I would be lost on the internet without my bookmark bar in Firefox. Certainly I could use google, but it would take me a lot longer to do my usual daily rounds and tasks.
Some people use and love Firefox, and don’t even use the bookmark bar. This is a tragedy, because it’s truly a great resource. There are three key functions behind this usefulness:
- Creation of bookmark menus using folders
- Bookmarklets for your web-based applications
- Drag-and-drop link collection
I’ll go through these one by one.
1. Creation of bookmark menus using folders
Here’s a screen shot of my bookmark bar:
It actually has more categories, but it wouldn’t fit properly and still be readable on the blog. Anyway, under “Lab” I have all of my frequently used lab bookmarks, including useful pages on our internal wiki. Under personal, I have all of my stuff like email and pages on my personal wiki. Journal Articles has a bookmarklet for adding journal articles to Cite-U-Like and links to my Cite-U-Like pages (like search, authors and tags, recently added, to-read). You get the idea. That actually introduces the next point.
A lot of “Web 2.0” type bookmarklets exist for different sites these days. A common example might be “Post to del.icio.us”. When you’re looking at a page, and you want to add it to your set of del.icio.us bookmarks, you just click the link, and it brings up a screen to add the page, enter tags, and so on. By adding bookmarklets to your categorized folders, you end up with functional menus for the web. As mentioned in point 1, under Journal Articles I have a bookmarklet for Cite-U-Like. If I’m looking at a journal article on PubMed or HubMed or Nature.com or whatever, and I want to add it to my Cite-U-Like library, I click the “JournalArticles” menu and then the “Post to Cite-U-Like” item. This takes me to the Cite-U-Like post page with the details already filled in. The JournalArticles category is a great example for this post, because it contains all three points. The last is drag and drop link collection.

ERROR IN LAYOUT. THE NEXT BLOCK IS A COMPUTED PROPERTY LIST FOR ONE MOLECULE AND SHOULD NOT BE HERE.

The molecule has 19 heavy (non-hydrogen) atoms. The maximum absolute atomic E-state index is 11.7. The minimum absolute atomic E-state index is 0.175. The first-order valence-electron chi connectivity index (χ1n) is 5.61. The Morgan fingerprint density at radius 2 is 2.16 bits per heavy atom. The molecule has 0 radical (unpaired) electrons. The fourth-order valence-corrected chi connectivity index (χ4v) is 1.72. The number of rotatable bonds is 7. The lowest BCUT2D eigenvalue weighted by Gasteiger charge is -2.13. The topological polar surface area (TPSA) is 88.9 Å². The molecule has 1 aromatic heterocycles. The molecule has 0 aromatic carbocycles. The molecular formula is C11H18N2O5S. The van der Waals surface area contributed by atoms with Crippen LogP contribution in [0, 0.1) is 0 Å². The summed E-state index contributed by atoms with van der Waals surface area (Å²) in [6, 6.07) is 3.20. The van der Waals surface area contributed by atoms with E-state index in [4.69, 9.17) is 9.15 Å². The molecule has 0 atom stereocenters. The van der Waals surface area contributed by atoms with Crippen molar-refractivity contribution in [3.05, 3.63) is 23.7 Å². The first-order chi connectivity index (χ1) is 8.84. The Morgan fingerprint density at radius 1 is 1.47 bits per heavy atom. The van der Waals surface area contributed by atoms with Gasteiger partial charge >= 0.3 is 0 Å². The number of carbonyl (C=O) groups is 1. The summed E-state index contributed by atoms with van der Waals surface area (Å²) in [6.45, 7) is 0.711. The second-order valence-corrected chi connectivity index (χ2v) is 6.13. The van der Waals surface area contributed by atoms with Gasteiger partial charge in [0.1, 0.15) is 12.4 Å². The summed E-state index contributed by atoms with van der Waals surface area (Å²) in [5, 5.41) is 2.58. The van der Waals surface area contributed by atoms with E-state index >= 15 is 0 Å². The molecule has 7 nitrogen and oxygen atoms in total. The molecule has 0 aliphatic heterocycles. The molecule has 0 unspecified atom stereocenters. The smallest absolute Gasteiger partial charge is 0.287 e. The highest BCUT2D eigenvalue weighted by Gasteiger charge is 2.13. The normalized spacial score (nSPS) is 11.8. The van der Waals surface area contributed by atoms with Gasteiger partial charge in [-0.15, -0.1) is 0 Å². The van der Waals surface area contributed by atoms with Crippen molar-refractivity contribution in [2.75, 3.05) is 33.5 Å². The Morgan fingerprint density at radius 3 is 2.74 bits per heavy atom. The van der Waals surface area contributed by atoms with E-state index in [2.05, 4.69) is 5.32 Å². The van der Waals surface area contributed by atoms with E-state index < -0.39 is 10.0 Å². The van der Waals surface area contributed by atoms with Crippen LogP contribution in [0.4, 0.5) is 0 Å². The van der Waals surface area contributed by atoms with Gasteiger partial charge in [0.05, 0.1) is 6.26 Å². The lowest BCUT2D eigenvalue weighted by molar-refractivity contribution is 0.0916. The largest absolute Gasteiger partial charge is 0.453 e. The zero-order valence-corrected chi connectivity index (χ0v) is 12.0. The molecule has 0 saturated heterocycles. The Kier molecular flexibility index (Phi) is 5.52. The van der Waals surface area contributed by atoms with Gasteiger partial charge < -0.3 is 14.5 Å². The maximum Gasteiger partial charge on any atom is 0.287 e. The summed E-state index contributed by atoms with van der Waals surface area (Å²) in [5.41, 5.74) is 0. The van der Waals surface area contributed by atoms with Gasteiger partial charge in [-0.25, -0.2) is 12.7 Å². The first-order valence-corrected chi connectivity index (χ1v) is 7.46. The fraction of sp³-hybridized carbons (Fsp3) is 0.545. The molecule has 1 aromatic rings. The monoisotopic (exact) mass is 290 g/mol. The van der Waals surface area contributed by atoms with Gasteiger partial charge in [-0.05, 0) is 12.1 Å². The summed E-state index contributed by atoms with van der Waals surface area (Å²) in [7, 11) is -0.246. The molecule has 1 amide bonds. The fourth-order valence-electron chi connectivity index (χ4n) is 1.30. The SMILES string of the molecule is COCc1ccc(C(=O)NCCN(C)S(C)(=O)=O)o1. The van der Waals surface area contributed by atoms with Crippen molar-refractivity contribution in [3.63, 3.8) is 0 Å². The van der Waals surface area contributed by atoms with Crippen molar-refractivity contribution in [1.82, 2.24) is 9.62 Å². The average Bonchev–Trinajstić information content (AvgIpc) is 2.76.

3. Drag and drop link collection
Have you ever been reading something on the web, and it links out to something else that you’re interested in, but you don’t want to look at it at the moment? This is really common with RSS feeds. Going along with the JournalArticles example, sometimes I just want to run through my RSS reader and read/ignore/process/discard the entries there. I have some RSS feeds from PubMed searches to bring up new papers that I might be interested in. When these papers pop up, I typically don’t want to read them or even post them to Cite-U-Like immediately. I just grab the link from my RSS aggregator, drag it up to JournalArticles, and drop it. It is automatically tacked on to the end of the pulldown list in JournalArticles. Later I can go back and process those entries, but at the moment, the disruption to my flow has been minimal.
There’s a lot more to this, but the post is already far too long. There’s just one more important thing to add.
“Wait!” you say, “That sounds like a lot of work to set up, and I use different computers. I’m never going to set that up and tweak it over and over on separate machines.”
Okay, maybe you didn’t say that. I did, at some point. Foxmarks to the rescue! Foxmarks will sync all of your bookmarks, and that includes the bar, between Firefox installations. Better yet, if you’re not on your own machine, you can still log in to their website and access your links.
I’ve been using the bookmark bar this way for years, and the addition of Foxmarks within the last year or so has made the system complete. I highly recommend it.
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